Speaking of Eggman, his loyal henchman and best friend Stone, played by the talented Lee Majdoub, returns again to back his oppressive overlord's efforts in conquering the known universe and destroying the meddling Sonic. I'll be totally honest, I feel Stone has some level of romantic feelings for the Doctor. The movie isn't exactly subtle in displaying this either, overt symbolism of Stone's feelings popping out at every metric, whether it be his array of different outfits designed for Eggman's purposes (including a rather suspect maid dress) to his elegant coffee designs, that most certainly display some level of adoration for his boss that many would consider above and beyond that of a normal evil henchman. Nevertheless, this aspect doesn't steal from the movie whatsoever and simply adds another funny gag to be played at, though I'm interested to see whether or not they'll play on this quirk further in the series or simply keep it relegated to hints here and there.

Speaking of the human cast, I mentioned earlier that the human wedding sideplot was the movie's weakest link. While I certainly stand by that sentiment, as do likely many viewers of this movie, it isn't so egregious as to take away from the main story. Rather, the movie ultimately meshes these two plotlines together and even introduces another element of the Sonic Universe in the process (that being the secretive paramilitary organization G.U.N) There isn't an overabundant amount of time focused on this wedding arc either, and aside from one needlessly long sequence of Randall and Rachel reconciling their differences after an unhinged series of events nearly destroys their wedding, the movie regains its course almost immediately and takes us back to the action.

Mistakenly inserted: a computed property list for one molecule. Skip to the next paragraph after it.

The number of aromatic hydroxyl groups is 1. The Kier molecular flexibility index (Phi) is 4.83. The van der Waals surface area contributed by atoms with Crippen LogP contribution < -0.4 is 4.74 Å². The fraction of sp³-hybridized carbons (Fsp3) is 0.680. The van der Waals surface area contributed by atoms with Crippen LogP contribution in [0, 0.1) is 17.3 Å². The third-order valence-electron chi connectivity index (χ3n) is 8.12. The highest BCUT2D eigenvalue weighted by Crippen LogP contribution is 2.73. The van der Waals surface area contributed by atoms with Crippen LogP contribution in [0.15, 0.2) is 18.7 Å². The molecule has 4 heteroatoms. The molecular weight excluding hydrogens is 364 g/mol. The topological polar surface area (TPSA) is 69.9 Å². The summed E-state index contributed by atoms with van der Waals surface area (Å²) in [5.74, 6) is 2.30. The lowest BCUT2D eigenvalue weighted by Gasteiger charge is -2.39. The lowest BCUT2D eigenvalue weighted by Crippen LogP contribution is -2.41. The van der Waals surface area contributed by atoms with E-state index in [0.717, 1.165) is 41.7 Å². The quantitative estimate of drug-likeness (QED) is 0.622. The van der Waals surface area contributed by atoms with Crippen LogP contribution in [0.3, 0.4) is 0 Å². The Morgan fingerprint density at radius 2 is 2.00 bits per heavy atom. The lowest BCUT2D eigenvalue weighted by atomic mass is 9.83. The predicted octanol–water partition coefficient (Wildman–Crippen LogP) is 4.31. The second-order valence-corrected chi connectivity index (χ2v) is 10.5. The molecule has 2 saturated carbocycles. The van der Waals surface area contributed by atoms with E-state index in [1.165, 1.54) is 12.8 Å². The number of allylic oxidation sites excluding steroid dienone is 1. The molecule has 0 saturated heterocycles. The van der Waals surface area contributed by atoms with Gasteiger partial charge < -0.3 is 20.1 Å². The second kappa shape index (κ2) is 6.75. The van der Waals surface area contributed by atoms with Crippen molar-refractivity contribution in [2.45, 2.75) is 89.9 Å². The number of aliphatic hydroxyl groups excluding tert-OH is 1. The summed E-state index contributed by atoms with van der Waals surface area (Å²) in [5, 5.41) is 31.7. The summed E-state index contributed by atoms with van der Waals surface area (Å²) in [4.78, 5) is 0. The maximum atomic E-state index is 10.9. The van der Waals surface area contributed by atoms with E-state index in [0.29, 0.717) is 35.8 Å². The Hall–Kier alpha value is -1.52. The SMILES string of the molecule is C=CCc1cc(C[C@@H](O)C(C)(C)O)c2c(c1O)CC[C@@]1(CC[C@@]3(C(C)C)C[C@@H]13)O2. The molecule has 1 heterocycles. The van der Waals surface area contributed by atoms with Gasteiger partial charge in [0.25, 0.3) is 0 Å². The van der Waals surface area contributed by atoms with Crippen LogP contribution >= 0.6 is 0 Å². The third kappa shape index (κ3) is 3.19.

Another charming pillar would certainly be Sonic and Tails' friendship. Tails comes across as a fish out of water, being a longtime viewer of Sonic's antics as he saves the world and finding solace in the heroism, bravery, and confidence the Blue Hedgehog exudes of which Tails himself seemingly lacks. So when the fearsome Knuckles arrives, the twin-tailed fox finally witnesses an opportunity to assist his hero, he takes it with stride. Knuckles also is a welcome addition into the cast, adding a more serious flavor to our anthropomorphic characters that we've yet to see. His backstory is also surprisingly tragic for a kid's movie, given that his entire family lineage has struggled to regain an ancient power founded by his ancestors that would allow them to conquer the universe. However, after being betrayed by Eggman after falsely mistaking him for a genuine friend, Knuckles sees the merit in allowing past bygones remain bygones, and becomes a crucial member of the Sonic Crew.

Overall, Sonic Secundus adds another strong addition into this child-friendly series bringing SEGA's star mascot character into the cinematic limelight. Despite a few hiccups in terms of a mediocre sideplot, the movie manages to retain the same videogame adventure feel (alongside including a pretty awesome danceoff sequence in Siberia no less!). If you enjoyed the first installation, you'll definitely have fun with the second. It knows what it is, and delivers on that excellently. Nine point five Chaos Emeralds out of Ten!